Timothy Ramon Moore v. State of ArkansasAnnotate this Case
ARKANSAS COURT OF APPEALS
NOT DESIGNATED FOR PUBLICATION
January 28, 2004
TIMOTHY RAMON MOORE AN APPEAL FROM PULASKI
APPELLANT COUNTY CIRCUIT COURT
V. HON. DAVID BOGARD, JUDGE
STATE OF ARKANSAS
APPELLEE AFFIRMED AS MODIFIED
Wendell L. Griffen, Judge
Timothy Ramon Moore appeals from the judgment and commitment order entered against him in Pulaski County Circuit Court, Sixth Division. The trial judge refused to allow a jury instruction that first-degree false imprisonment is a lesser-included offense of kidnapping. The appellant now argues that the circuit court erred (1) by refusing to allow a jury instruction that first-degree false imprisonment is a lesser-included offense of kidnapping, and (2) in reciting in the judgment and commitment order that appellant received a sentence of twenty-two years' imprisonment for the aggravated robbery conviction. We affirm as modified.
On October 2, 2002, appellant was charged with three felony offenses: (1) kidnapping, (2) aggravated robbery, and (3) theft of property. His jury trial took place on October 3, 2002. After the testimony of the witnesses, appellant's counsel requested a jury instruction with first-degree false imprisonment as a lesser-included offense of kidnapping. The State objected, and the court denied the requested instruction. The jury found appellant guilty as charged. He was sentenced to fifteen years' imprisonment for kidnapping, to fifteen years' imprisonment for aggravated robbery, and five years' imprisonment for theft of property. His sentences were run consecutively. However, the judgment and commitment order denotes that the sentence for aggravated robbery conviction is twenty-two years.
First-Degree False Imprisonment as a lesser-included offense of Kidnapping
It is reversible error for a court to refuse to instruct on a lesser-included offense when there is the slightest evidence to support the instruction. Gaines v. State, __ Ark. __, 118 S.W.3d 102, 105 (2003). We will affirm the trial court's decision not to give an instruction on a lesser-included offense if there is no rational basis for giving the instruction. Id.
The three-part definition of a lesser-included offense is set forth in Ark. Code Ann. § 5-1-110 (b) (Repl. 1997). The appellant argues that first-degree false imprisonment is a lesser- included offense as a result of Ark. Code Ann. § 5-1-110(b)(3) which states the following:
A defendant may be convicted of one offense included in another offense with which he is charged. An offense is so included if it differs from the offense charged only in the respect that a less serious injury or risk of injury to the same person, property, or public interest or a lesser kind of culpable mental state suffices to establish its commission.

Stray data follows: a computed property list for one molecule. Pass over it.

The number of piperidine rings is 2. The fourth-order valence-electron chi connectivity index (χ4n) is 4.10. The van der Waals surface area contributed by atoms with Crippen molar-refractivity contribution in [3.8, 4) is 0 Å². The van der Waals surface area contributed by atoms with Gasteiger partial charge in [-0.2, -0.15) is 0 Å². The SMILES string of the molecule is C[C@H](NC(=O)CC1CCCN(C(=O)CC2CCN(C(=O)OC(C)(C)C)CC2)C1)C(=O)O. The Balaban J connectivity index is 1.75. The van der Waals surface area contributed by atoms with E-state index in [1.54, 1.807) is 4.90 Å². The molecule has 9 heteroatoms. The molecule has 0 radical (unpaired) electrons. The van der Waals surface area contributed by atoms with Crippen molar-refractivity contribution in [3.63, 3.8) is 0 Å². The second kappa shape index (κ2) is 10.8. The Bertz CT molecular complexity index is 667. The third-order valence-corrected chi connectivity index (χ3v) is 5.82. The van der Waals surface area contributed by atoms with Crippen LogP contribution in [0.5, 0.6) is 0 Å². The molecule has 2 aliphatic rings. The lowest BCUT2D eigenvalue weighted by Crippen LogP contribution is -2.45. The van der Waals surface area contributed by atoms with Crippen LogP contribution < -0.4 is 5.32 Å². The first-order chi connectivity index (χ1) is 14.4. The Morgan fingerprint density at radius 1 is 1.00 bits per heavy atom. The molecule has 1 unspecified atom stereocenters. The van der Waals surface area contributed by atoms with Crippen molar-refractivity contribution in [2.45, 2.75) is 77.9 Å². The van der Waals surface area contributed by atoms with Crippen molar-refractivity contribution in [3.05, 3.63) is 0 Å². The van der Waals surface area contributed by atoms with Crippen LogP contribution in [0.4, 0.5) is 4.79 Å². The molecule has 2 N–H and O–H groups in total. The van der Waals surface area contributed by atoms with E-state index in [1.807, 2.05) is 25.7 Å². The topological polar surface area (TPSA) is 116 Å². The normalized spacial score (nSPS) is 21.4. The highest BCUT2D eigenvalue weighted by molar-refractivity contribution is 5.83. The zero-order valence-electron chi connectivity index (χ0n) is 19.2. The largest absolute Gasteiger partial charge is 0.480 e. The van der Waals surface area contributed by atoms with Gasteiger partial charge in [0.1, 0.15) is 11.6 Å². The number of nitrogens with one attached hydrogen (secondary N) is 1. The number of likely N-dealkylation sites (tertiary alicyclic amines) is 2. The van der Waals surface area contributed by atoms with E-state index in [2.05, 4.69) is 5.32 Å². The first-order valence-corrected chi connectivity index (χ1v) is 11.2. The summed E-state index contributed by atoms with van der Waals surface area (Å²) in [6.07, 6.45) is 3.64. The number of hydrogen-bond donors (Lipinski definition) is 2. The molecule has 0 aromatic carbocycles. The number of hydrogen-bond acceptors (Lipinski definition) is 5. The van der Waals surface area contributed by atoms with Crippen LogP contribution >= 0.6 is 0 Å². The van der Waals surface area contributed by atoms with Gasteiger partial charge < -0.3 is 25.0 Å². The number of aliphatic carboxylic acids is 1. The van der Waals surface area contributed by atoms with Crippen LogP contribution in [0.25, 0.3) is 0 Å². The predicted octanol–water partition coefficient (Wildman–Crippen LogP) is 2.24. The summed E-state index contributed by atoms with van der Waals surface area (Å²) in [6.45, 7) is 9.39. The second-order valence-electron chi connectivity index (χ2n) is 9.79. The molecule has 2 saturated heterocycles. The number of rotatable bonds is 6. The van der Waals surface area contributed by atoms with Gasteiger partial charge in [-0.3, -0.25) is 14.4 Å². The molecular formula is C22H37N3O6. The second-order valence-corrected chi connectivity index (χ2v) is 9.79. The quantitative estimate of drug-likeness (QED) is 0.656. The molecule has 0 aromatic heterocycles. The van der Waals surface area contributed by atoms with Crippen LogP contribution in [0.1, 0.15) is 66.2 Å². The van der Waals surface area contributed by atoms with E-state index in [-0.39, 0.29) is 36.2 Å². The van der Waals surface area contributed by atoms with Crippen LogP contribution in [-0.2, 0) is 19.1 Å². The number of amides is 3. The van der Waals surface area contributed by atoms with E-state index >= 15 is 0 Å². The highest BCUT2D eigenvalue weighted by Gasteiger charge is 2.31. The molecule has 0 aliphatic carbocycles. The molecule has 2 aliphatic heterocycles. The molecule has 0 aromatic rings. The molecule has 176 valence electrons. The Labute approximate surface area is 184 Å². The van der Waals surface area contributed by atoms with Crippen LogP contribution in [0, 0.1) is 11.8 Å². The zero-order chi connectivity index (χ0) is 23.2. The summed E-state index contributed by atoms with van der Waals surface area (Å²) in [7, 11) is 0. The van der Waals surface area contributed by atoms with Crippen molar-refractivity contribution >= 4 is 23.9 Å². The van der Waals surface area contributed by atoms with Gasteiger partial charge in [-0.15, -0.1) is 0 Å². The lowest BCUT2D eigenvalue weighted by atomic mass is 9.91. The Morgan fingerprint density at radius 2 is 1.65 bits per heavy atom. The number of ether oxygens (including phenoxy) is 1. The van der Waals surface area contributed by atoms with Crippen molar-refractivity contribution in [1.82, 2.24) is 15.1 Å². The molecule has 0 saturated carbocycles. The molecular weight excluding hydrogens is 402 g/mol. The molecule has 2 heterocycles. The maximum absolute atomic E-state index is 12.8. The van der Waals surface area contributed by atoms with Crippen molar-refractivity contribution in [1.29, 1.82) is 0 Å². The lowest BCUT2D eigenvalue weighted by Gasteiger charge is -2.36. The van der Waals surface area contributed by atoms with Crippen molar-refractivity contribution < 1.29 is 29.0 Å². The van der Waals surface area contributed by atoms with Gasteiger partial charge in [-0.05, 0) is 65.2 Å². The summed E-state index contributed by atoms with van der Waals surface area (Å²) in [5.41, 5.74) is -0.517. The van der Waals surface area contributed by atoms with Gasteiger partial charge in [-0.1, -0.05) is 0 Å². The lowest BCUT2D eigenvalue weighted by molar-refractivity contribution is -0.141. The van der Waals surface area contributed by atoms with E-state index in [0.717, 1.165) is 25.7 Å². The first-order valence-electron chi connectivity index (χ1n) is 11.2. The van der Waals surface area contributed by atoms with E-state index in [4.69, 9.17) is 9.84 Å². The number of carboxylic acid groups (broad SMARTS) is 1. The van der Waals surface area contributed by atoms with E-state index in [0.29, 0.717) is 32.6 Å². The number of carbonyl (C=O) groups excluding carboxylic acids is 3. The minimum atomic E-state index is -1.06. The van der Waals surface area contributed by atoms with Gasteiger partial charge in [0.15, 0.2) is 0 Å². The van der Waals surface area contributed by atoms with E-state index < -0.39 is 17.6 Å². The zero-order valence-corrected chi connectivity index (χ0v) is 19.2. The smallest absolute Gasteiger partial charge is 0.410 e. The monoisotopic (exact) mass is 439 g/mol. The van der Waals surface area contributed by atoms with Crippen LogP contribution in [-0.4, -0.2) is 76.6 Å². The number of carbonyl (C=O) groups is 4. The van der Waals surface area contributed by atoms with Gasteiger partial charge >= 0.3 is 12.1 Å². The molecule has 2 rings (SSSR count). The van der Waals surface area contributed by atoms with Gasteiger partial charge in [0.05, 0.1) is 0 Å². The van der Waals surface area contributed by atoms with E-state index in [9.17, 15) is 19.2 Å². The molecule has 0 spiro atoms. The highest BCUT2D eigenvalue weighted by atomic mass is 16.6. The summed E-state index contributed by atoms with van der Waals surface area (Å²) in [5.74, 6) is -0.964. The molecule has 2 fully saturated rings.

Appellant contends that first-degree false imprisonment only differs from kidnapping in that first-degree false imprisonment has a lesser kind of mental state required to prove its commission. The mental state required for kidnapping is "purposely," according to Ark. Code Ann. § 5-2-202(1) (Repl. 1997). The offense of first-degree false imprisonment is defined in Ark. Code Ann. § 5-11-103(a) (Repl. 1997). First-degree false imprisonment requires a culpable mental state of "knowingly." Knowingly is a lesser mental state than purposely. McCoy v. State, 347 Ark. 913, 69 S.W.3d 430 (2002).
Although first-degree false imprisonment does have a lesser-culpable mental state than kidnapping, the mental state is not the only difference in the two offenses. False imprisonment requires proof of two more elements than kidnapping. Kidnapping only requires restraint that is without consent, while false imprisonment requires the lack of consent and restraint without lawful authority. Secondly, false imprisonment requires someone to knowingly restrain another person as to interfere substantially with his liberty in a manner that exposes that person to a substantial risk of serious physical injury. Ark. Code Ann. § 5-11-103(a) (Repl. 1997) (emphasis added). Kidnapping only requires proof that the appellant acted with the purpose of facilitating the commission of any felony or flight thereafter. The "substantial risk to serious physical injury" element may require the State to prove more serious harm to the victim than necessary on the kidnapping charge. For these reasons, we hold that the trial court properly refused to give the "lesser-included offense" jury instruction.
Incorrect Punishment on the Judgment and Commitment Order
The State concedes that the trial court erred by entering a judgment and commitment order that incorrectly sentenced appellant to twenty-two years in the Department of Correction. According to Ark. Code Ann. § 5-4-103(a) (Repl.1997), a jury shall fix the punishment when a defendant is found guilty. The jury sentenced appellant to fifteen years' imprisonment for aggravated robbery, not twenty-two years. A circuit court lacks authority to increase a sentence of imprisonment imposed by a jury. Brown v. State, 82 Ark. App. 61, 110 S.W.3d 293 (2003).
The total years of commitment on the judgment and commitment order equals the total number of commitment years given by the jury at trial. However, the term of months imposed for aggravated robbery is 264 on the judgment and commitment order, and the jury sentenced appellant to 180 months for aggravated robbery. We hold that the trial court erred in reciting in the judgment and commitment order that appellant received 264 months for aggravated robbery. Since the trial court error has nothing to do with the issue of culpability and relates only to punishment, we can correct the error in lieu of reversing and remanding the case. Roberts v. State, 324 Ark. 68, 919 S.W.2d 192 (1996). Accordingly, we modify the judgment and commitment order to sentence the appellant to 180 months for the aggravated robbery conviction.
Affirmed as modified.
Bird and Crabtree, JJ., agree.